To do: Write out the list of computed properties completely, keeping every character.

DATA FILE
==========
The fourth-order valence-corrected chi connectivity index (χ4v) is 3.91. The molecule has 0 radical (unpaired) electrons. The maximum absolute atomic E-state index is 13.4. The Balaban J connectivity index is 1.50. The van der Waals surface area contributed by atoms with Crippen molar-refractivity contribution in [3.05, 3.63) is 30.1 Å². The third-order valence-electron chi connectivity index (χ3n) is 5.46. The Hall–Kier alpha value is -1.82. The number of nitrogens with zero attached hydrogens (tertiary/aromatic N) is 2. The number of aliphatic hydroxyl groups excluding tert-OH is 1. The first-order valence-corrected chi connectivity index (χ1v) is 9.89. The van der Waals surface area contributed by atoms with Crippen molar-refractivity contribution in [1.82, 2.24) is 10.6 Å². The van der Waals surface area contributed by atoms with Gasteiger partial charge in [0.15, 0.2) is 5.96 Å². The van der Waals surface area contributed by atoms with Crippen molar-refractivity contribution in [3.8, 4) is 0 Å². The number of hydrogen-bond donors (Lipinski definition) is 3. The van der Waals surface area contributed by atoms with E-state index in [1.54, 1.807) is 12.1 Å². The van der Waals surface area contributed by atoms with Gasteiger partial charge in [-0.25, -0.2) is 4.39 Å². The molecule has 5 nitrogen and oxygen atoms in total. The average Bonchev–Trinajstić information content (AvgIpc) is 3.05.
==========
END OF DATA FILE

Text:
The fourth-order valence-corrected chi connectivity index (χ4v) is 3.91. The molecule has 0 radical (unpaired) electrons. The maximum absolute atomic E-state index is 13.4. The Balaban J connectivity index is 1.50. The van der Waals surface area contributed by atoms with Crippen molar-refractivity contribution in [3.05, 3.63) is 30.1 Å². The third-order valence-electron chi connectivity index (χ3n) is 5.46. The Hall–Kier alpha value is -1.82. The number of nitrogens with zero attached hydrogens (tertiary/aromatic N) is 2. The number of aliphatic hydroxyl groups excluding tert-OH is 1. The first-order valence-corrected chi connectivity index (χ1v) is 9.89. The van der Waals surface area contributed by atoms with Crippen molar-refractivity contribution in [1.82, 2.24) is 10.6 Å². The van der Waals surface area contributed by atoms with Gasteiger partial charge in [0.15, 0.2) is 5.96 Å². The van der Waals surface area contributed by atoms with Crippen molar-refractivity contribution in [3.8, 4) is 0 Å². The number of hydrogen-bond donors (Lipinski definition) is 3. The van der Waals surface area contributed by atoms with E-state index in [1.54, 1.807) is 12.1 Å². The van der Waals surface area contributed by atoms with Gasteiger partial charge in [-0.25, -0.2) is 4.39 Å². The molecule has 5 nitrogen and oxygen atoms in total. The average Bonchev–Trinajstić information content (AvgIpc) is 3.05.